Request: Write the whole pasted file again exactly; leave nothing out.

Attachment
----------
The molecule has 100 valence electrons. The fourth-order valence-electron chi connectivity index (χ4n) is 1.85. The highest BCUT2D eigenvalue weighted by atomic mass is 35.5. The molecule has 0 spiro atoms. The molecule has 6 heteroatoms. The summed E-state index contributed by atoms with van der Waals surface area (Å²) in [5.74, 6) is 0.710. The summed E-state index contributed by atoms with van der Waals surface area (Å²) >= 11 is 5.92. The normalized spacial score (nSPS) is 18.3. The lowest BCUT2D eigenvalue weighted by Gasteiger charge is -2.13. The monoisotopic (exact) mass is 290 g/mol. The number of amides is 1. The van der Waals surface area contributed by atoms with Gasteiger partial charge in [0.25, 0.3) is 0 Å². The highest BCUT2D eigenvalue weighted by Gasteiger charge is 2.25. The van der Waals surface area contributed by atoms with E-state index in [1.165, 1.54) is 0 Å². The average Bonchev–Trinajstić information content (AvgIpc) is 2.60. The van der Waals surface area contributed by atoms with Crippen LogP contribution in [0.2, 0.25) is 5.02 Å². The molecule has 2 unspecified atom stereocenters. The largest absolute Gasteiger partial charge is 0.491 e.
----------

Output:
The molecule has 100 valence electrons. The fourth-order valence-electron chi connectivity index (χ4n) is 1.85. The highest BCUT2D eigenvalue weighted by atomic mass is 35.5. The molecule has 0 spiro atoms. The molecule has 6 heteroatoms. The summed E-state index contributed by atoms with van der Waals surface area (Å²) in [5.74, 6) is 0.710. The summed E-state index contributed by atoms with van der Waals surface area (Å²) >= 11 is 5.92. The normalized spacial score (nSPS) is 18.3. The lowest BCUT2D eigenvalue weighted by Gasteiger charge is -2.13. The monoisotopic (exact) mass is 290 g/mol. The number of amides is 1. The van der Waals surface area contributed by atoms with Gasteiger partial charge in [0.25, 0.3) is 0 Å². The highest BCUT2D eigenvalue weighted by Gasteiger charge is 2.25. The van der Waals surface area contributed by atoms with E-state index in [1.165, 1.54) is 0 Å². The average Bonchev–Trinajstić information content (AvgIpc) is 2.60. The van der Waals surface area contributed by atoms with Crippen LogP contribution in [0.2, 0.25) is 5.02 Å². The molecule has 2 unspecified atom stereocenters. The largest absolute Gasteiger partial charge is 0.491 e.